SUPREME COURT NOTEBOOK

Justice Dept. deputy wins case

WASHINGTON (AP) — The Supreme Court has ruled for the Trump administration in a case about prison terms that was argued by Deputy Attorney General Rod Rosenstein.

The justices said in a 5-3 decision Monday that judges need not provide detailed explanations when modifying a prison sentence. The case has limited consequences. The inmate whose appeal the high court decided argued for a term of nine years. Rosenstein pushed for the term the judge imposed, 9 ½ years.

Justice Stephen Breyer said in his majority opinion that the brief explanation the judge provided was sufficient.

Justices Anthony Kennedy, Elena Kagan and Sonia Sotomayor dissented.

Justice Neil Gorsuch took no part in the case.

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Court sides with Florida man in free speech case

By Jessica Gresko
Associated Press

WASHINGTON (AP) — A man who has been an outspoken critic of the south Florida city where he lives is now 2-0 in disputes with the city before the Supreme Court.

The Supreme Court on Monday sided with Fane Lozman in a lawsuit that began with his 2006 arrest at a City of Riviera Beach city council meeting. Lozman, who also won a case against the city at the Supreme Court in 2013, was arrested while talking about corruption in the county during a public comment portion of the meeting.

Lozman, 56, argued he was arrested in retaliation for being a critic of the city and sued. But a lower court said Lozman was barred from bringing a lawsuit for retaliation because a jury found a police officer had probable cause to arrest him for disturbing a lawful assembly. The Supreme Court disagreed, with Justice Anthony Kennedy writing in an 8-1 decision that Lozman’s lawsuit isn’t barred. Justice Clarence Thomas dissented.

“What happened to me was wrong. It happens all the time to public speakers. This is going to tell municipalities that you’re not immunized from legal actions. There is a price to pay,” Lozman said in a telephone interview after the decision was announced.

The decision doesn’t end the case. Kennedy wrote that an appeals court should look at several issues when re-evaluating the case, directing the court to use as guidance a previous case that Lozman had advocated. The appeals court could rule in Lozman’s favor or against him, said Kerri L. Barsh, one of Lozman’s attorneys, but said the court had previously suggested Lozman made a strong case that he was retaliated against.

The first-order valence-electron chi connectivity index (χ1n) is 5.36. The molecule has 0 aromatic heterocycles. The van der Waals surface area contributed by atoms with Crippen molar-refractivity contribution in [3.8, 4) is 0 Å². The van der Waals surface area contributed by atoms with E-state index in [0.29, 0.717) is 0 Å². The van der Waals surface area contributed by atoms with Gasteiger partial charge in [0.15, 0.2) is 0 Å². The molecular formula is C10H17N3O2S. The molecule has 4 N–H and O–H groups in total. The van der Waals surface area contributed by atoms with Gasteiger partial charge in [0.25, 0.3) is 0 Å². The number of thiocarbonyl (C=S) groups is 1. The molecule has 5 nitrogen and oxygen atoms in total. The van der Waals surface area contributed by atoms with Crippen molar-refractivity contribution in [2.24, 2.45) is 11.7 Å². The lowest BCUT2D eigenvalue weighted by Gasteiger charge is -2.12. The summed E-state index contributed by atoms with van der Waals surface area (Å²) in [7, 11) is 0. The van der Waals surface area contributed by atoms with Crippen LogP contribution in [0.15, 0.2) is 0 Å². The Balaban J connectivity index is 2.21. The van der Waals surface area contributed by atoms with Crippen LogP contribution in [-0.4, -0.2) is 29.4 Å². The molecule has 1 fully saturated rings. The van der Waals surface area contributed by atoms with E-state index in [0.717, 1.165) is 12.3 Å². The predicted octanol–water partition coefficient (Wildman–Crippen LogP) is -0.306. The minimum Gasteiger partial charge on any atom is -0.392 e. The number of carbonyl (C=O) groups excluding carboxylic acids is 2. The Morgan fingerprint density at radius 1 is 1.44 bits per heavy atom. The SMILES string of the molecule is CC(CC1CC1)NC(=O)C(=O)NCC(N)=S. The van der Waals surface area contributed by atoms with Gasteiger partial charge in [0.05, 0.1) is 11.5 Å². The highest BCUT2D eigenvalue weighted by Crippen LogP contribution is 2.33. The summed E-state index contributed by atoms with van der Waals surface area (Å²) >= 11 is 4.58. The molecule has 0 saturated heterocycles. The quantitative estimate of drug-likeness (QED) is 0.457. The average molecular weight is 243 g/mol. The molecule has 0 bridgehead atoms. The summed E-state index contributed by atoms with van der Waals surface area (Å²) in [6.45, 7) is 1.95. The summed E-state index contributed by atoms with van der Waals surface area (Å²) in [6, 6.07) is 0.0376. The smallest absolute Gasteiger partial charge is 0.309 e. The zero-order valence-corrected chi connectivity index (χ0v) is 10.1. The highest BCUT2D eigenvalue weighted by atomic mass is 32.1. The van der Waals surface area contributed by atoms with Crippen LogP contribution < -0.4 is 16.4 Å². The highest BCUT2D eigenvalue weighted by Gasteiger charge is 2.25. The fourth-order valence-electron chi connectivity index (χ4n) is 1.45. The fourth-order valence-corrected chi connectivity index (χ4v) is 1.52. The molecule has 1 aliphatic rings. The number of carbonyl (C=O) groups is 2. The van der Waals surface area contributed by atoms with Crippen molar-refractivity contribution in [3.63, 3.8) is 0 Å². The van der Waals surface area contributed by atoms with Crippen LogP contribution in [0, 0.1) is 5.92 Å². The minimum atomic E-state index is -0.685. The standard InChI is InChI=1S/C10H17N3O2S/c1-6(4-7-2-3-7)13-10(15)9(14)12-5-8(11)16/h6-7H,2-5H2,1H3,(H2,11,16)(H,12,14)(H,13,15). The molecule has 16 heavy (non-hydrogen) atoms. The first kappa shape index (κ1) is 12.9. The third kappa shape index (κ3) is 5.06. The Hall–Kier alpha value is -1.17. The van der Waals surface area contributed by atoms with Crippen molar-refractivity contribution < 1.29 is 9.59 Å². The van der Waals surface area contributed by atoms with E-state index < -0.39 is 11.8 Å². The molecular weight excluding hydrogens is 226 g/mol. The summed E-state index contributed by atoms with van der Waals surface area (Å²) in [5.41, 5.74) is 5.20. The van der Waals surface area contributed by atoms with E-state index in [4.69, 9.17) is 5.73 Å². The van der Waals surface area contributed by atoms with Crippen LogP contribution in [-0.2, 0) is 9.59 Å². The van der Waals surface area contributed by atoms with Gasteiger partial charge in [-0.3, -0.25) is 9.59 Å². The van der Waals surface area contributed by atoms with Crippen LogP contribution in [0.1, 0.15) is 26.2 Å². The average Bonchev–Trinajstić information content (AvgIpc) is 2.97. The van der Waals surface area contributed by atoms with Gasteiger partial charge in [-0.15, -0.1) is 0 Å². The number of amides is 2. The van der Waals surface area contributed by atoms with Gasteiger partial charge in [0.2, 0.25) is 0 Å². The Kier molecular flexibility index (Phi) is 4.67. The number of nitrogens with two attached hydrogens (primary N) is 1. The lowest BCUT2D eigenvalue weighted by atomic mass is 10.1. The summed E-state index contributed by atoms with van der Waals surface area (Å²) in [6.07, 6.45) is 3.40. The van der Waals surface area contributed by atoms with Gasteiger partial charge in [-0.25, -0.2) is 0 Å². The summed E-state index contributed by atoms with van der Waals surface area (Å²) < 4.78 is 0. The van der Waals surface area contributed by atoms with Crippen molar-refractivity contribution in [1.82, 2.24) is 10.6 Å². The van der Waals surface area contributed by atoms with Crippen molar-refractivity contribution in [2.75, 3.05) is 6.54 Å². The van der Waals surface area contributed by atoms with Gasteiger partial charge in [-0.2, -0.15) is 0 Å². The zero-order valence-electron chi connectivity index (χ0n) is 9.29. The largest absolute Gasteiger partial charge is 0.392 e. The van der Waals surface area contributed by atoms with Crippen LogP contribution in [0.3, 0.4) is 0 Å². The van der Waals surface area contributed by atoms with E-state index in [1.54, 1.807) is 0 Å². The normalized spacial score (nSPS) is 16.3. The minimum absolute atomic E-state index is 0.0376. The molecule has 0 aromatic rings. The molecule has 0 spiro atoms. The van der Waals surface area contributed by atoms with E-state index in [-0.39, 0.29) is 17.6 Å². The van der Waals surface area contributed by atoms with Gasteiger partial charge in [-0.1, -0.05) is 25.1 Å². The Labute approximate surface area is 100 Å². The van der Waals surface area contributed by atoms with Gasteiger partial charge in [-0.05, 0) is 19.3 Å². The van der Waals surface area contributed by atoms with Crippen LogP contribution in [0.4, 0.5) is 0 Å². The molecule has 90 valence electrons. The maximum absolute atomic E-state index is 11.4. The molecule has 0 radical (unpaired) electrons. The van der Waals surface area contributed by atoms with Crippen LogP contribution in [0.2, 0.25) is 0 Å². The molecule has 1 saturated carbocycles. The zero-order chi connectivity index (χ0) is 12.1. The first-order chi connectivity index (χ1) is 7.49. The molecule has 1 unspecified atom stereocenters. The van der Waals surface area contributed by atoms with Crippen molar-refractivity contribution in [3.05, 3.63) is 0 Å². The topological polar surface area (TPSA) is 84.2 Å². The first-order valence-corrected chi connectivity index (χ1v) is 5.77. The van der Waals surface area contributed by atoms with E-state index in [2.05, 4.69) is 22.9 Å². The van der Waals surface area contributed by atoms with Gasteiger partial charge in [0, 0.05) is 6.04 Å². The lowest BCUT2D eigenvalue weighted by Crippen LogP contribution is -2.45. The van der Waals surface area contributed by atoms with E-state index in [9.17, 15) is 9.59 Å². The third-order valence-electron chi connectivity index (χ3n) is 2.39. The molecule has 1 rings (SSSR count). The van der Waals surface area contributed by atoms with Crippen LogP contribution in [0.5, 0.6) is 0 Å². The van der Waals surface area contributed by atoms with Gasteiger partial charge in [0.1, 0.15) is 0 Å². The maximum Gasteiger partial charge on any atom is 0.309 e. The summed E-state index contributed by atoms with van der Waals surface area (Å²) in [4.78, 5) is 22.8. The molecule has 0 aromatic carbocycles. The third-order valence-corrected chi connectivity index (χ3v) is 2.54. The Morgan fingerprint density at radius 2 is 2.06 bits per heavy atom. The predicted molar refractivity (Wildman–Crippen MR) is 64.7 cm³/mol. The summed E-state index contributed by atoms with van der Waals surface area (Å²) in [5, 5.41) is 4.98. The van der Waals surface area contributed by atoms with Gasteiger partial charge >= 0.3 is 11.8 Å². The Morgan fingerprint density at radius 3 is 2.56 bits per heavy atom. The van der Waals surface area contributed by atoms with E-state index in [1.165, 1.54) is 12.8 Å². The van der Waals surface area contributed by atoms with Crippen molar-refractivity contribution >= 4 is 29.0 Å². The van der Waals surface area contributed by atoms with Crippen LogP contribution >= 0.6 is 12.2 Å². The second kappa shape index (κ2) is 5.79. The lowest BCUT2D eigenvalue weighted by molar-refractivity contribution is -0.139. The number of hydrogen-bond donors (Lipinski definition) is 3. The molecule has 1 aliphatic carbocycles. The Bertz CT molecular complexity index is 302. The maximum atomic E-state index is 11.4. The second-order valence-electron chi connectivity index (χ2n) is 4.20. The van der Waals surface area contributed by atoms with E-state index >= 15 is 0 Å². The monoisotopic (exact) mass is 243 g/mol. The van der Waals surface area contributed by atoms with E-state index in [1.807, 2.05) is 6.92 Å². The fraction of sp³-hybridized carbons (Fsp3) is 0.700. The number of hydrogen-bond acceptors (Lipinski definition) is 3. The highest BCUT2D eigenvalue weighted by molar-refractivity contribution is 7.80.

An attorney for the city, Benjamin Bedard, called the decision “narrow” and said there are various arguments open to the city when it returns to the appeals court. He said the city hopes to persuade the appeals court to rule in favor of the city and said the city never had a policy or agreement to retaliate against Lozman.

“They really were just trying to run their meeting in an efficient manner,” Bedard said, adding that if Lozman had followed a councilwoman’s direction and “moved on to other topics then none of this ever would have occurred.”

It’s also possible the case could settle. Lozman said part of what’d he’d want is an apology and for the city to pay his legal fees and other costs, which now are over $200,000.

Lozman was arrested on Nov. 15, 2006 after he began using the meeting’s public comment time to talk about government corruption in Palm Beach County, where the City of Riviera Beach is located. He kept speaking after a member of the council warned him not to continue with the topic. The charges against him were ultimately dismissed, but Lozman then turned around and sued the city.

Lozman claimed the city violated the First Amendment’s free speech guarantee by arresting him in retaliation for his criticism of city officials and policies and a separate lawsuit he’d filed against the city.

Numerous First Amendment and media organizations, including The Associated Press, filed briefs supporting Lozman.

Lozman’s win Monday comes five years after his last victory at the court. In 2013, the justices sided with Lozman in ruling that a floating home that he had docked at a city-owned marina was a house, not a boat subject to easier government seizure under laws that govern ships and boats.

The case decided Monday is 17-21, Lozman v. City of Riviera Beach.

 

Justices leave door open to curbing partisan districts

By Mark Sherman
Associated Press

WASHINGTON (AP) — The Supreme Court on Monday allowed electoral maps that were challenged as excessively partisan to remain in place for now, declining to rule on the bigger issue of whether to put limits on redistricting for political gain.

The court issued a pair of unanimous rulings in partisan redistricting cases from Wisconsin and Maryland that decided very little, and ensured that any resolution by the nation’s high court would not come before the 2018 midterm elections.

Proceedings in both cases will continue in lower courts. Meanwhile, the justices could decide by the end of June whether to take up a new case from North Carolina.